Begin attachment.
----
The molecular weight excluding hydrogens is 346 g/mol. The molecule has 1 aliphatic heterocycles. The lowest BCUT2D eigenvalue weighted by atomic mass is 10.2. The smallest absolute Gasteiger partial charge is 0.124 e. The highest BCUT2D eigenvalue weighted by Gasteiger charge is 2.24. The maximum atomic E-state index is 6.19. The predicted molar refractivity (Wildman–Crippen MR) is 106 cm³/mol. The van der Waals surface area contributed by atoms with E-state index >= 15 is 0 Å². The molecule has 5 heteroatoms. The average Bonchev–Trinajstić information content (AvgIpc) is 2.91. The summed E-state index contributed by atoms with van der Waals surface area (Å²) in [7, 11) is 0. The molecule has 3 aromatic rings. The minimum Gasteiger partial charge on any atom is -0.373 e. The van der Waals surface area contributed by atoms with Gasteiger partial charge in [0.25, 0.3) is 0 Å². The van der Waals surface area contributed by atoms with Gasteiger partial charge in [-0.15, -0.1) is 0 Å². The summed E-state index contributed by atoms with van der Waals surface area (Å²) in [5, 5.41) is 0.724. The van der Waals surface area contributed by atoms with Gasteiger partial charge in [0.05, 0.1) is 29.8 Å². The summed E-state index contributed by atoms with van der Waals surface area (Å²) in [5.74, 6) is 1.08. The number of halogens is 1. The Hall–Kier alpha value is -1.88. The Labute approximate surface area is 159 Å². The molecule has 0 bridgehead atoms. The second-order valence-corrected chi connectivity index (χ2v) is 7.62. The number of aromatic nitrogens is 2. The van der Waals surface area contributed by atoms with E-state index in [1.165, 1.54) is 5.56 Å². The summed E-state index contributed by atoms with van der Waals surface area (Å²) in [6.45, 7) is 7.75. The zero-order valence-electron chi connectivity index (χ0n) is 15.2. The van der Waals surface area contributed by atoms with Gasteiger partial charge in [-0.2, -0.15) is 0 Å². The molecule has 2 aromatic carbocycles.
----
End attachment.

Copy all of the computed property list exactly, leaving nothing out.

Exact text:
The molecular weight excluding hydrogens is 346 g/mol. The molecule has 1 aliphatic heterocycles. The lowest BCUT2D eigenvalue weighted by atomic mass is 10.2. The smallest absolute Gasteiger partial charge is 0.124 e. The highest BCUT2D eigenvalue weighted by Gasteiger charge is 2.24. The maximum atomic E-state index is 6.19. The predicted molar refractivity (Wildman–Crippen MR) is 106 cm³/mol. The van der Waals surface area contributed by atoms with E-state index >= 15 is 0 Å². The molecule has 5 heteroatoms. The average Bonchev–Trinajstić information content (AvgIpc) is 2.91. The summed E-state index contributed by atoms with van der Waals surface area (Å²) in [7, 11) is 0. The molecule has 3 aromatic rings. The minimum Gasteiger partial charge on any atom is -0.373 e. The van der Waals surface area contributed by atoms with Gasteiger partial charge in [0.25, 0.3) is 0 Å². The van der Waals surface area contributed by atoms with Gasteiger partial charge in [-0.15, -0.1) is 0 Å². The summed E-state index contributed by atoms with van der Waals surface area (Å²) in [5, 5.41) is 0.724. The van der Waals surface area contributed by atoms with Gasteiger partial charge in [0.05, 0.1) is 29.8 Å². The summed E-state index contributed by atoms with van der Waals surface area (Å²) in [5.74, 6) is 1.08. The number of halogens is 1. The Hall–Kier alpha value is -1.88. The Labute approximate surface area is 159 Å². The molecule has 0 bridgehead atoms. The second-order valence-corrected chi connectivity index (χ2v) is 7.62. The number of aromatic nitrogens is 2. The van der Waals surface area contributed by atoms with E-state index in [1.165, 1.54) is 5.56 Å². The summed E-state index contributed by atoms with van der Waals surface area (Å²) in [6.45, 7) is 7.75. The zero-order valence-electron chi connectivity index (χ0n) is 15.2. The van der Waals surface area contributed by atoms with Gasteiger partial charge in [-0.2, -0.15) is 0 Å². The molecule has 2 aromatic carbocycles.